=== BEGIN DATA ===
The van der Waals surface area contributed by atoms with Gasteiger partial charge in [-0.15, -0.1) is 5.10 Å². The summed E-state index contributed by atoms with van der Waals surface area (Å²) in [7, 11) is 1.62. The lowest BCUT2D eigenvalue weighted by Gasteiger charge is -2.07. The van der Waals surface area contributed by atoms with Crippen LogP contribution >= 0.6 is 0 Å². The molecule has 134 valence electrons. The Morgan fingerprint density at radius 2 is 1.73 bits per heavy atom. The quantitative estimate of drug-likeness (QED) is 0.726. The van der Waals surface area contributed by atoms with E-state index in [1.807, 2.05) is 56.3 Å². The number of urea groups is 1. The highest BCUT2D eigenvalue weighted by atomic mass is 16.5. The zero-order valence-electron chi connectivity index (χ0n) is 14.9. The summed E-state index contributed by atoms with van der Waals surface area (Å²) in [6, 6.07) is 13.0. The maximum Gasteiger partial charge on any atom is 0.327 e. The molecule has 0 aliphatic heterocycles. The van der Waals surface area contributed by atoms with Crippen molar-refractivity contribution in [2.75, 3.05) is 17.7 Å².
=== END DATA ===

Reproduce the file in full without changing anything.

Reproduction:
The van der Waals surface area contributed by atoms with Gasteiger partial charge in [-0.15, -0.1) is 5.10 Å². The summed E-state index contributed by atoms with van der Waals surface area (Å²) in [7, 11) is 1.62. The lowest BCUT2D eigenvalue weighted by Gasteiger charge is -2.07. The van der Waals surface area contributed by atoms with Crippen LogP contribution >= 0.6 is 0 Å². The molecule has 134 valence electrons. The Morgan fingerprint density at radius 2 is 1.73 bits per heavy atom. The quantitative estimate of drug-likeness (QED) is 0.726. The van der Waals surface area contributed by atoms with E-state index in [1.807, 2.05) is 56.3 Å². The number of urea groups is 1. The highest BCUT2D eigenvalue weighted by atomic mass is 16.5. The zero-order valence-electron chi connectivity index (χ0n) is 14.9. The summed E-state index contributed by atoms with van der Waals surface area (Å²) in [6, 6.07) is 13.0. The maximum Gasteiger partial charge on any atom is 0.327 e. The molecule has 0 aliphatic heterocycles. The van der Waals surface area contributed by atoms with Crippen molar-refractivity contribution in [2.75, 3.05) is 17.7 Å².